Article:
Review: A queer and pleasant danger

I just finished reading Kate Bornstein’s A Queer and Pleasant Danger, the “true story of a nice JEWISH BOY who joins the CHURCH OF SCIENTOLOGY and leaves TWELVE YEARS later to become the LOVELY LADY she is today” as the subtitle has it, attractively wound around the title page.  I have long been a fan of hers, so I was excited to get my hands on this.  It’s written in an engaging style, and casts a mostly  light, not always gentle, glance at a life lived to the brim, and plenty of drama. In her 1994 Gender Outlaw, she argued that she identified as neither male nor female, neither straight nor gay and, the biography shows, she lived it, too.  Born in 1994 in Jersey, she fell in with Scientology and spent 12 years in their elite Sea Org. She was ultimately excommunicated, and eventually became a post-op transsexual lesbian icon of sorts.

Writing about Scientology has been famously difficult for former members and scholars, too. Ironically, she notes this has become easier thanks to South Park (check out the iconic “What Scientologists believe”).

Scientology, it turns out, was attractive to her because it offered a lot of answers, and more importantly, stressed that humans are immortal, and gender-less souls–a seemingly perfect combo  for trans folks! Bornstein overcame her fears, and closes her book with a letter to her daughter,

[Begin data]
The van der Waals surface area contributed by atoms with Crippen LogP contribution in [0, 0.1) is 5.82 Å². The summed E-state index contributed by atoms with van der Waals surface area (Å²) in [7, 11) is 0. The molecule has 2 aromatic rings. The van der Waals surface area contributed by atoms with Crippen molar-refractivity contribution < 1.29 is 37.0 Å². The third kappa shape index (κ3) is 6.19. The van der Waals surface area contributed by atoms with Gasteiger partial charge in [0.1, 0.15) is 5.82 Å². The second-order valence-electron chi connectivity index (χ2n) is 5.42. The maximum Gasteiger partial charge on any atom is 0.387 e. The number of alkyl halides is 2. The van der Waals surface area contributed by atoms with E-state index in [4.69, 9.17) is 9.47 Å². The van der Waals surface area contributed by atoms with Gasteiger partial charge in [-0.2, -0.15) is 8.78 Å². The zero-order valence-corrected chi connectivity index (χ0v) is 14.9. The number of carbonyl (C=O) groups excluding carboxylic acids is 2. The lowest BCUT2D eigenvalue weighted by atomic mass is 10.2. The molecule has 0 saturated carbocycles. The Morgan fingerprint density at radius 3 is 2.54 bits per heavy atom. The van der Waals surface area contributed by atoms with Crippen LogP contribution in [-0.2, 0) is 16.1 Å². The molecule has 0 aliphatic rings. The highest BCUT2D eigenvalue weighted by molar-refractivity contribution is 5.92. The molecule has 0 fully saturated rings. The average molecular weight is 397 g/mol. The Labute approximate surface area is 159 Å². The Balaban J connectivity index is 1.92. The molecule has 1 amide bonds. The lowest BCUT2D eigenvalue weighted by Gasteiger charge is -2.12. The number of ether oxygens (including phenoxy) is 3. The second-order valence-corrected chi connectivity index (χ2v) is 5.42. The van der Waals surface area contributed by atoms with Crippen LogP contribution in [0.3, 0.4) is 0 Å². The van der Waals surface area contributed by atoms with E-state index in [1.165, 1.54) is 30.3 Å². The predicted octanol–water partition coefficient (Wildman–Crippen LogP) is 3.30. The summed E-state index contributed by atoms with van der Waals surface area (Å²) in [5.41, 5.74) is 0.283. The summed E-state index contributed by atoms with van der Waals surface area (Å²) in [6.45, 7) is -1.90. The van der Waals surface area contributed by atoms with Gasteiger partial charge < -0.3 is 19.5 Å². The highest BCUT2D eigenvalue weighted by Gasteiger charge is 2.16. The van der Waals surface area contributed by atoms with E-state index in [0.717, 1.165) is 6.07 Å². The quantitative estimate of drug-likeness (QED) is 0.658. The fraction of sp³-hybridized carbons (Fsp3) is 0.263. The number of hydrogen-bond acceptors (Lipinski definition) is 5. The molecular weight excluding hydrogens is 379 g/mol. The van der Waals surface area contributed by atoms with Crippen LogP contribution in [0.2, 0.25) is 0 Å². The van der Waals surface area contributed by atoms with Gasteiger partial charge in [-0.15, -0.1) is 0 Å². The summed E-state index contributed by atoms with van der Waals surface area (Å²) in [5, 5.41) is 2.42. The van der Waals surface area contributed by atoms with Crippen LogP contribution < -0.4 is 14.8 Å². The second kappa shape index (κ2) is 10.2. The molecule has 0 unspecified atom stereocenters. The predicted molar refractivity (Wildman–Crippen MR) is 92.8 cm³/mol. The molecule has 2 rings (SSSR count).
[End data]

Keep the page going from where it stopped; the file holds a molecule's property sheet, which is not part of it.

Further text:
Jessica, who is still in the Church, in fact, a powerful thetan (spiritual being) high up in the hierachy.

I am fascinated by the nexus  of conversion and gender change / coming out. Bornstein  transitioned, and I know a number of converts who, to my surprise, later came out. I always  wondered why this was the case. Why go through the trouble of joining a minority by becoming a  religious Muslim or Jew (the cases I know), and then joining a minority within the minority?   I suspect that the first transgressive act of a (religious) conversion freed up energy that enabled  people to go one step further, or several steps. Perhpas the conversion removed pressure, or added pressure, or was encouraging: Hey, I could do this, maybe I can do more to become who I think I should be? Religion, of course, is a powerful force, and most traditions are, well, traditional, at least in the way in which they are practiced and promulgated today, so perhaps some conversions are detours, I don’t know.  But I’ll keep reading.

I just started reading Sex before Sexuality (a clever play on words and earlier scholarship), a work  that surveys pre-modern attitudes to sex and sexuality. Most research on the topic focuses on the early modern period, but I am happy to see so much medieval work emerging as well.

I’d rather read than grade, but I have to earn my keep first.  Midterm-season!

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